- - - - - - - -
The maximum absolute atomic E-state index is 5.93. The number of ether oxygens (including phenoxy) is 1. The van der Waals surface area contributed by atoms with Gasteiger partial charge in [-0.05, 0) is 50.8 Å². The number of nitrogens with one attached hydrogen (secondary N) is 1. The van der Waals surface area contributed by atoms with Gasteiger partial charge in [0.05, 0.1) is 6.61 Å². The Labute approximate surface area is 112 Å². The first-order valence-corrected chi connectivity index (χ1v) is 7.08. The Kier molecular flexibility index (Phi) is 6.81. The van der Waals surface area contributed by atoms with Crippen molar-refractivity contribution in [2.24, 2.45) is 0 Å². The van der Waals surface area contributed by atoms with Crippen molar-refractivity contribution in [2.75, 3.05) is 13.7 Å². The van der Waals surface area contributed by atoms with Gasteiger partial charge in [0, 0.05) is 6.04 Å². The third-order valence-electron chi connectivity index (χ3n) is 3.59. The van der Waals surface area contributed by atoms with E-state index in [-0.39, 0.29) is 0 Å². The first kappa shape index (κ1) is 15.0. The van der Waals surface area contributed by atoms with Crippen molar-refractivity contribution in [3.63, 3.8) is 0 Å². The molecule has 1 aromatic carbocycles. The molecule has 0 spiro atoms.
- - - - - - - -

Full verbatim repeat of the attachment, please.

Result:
The maximum absolute atomic E-state index is 5.93. The number of ether oxygens (including phenoxy) is 1. The van der Waals surface area contributed by atoms with Gasteiger partial charge in [-0.05, 0) is 50.8 Å². The number of nitrogens with one attached hydrogen (secondary N) is 1. The van der Waals surface area contributed by atoms with Gasteiger partial charge in [0.05, 0.1) is 6.61 Å². The Labute approximate surface area is 112 Å². The first-order valence-corrected chi connectivity index (χ1v) is 7.08. The Kier molecular flexibility index (Phi) is 6.81. The van der Waals surface area contributed by atoms with Crippen molar-refractivity contribution in [2.24, 2.45) is 0 Å². The van der Waals surface area contributed by atoms with Crippen molar-refractivity contribution in [2.75, 3.05) is 13.7 Å². The van der Waals surface area contributed by atoms with Gasteiger partial charge in [0, 0.05) is 6.04 Å². The third-order valence-electron chi connectivity index (χ3n) is 3.59. The van der Waals surface area contributed by atoms with E-state index in [-0.39, 0.29) is 0 Å². The first kappa shape index (κ1) is 15.0. The van der Waals surface area contributed by atoms with Crippen molar-refractivity contribution in [3.63, 3.8) is 0 Å². The molecule has 1 aromatic carbocycles. The molecule has 0 spiro atoms.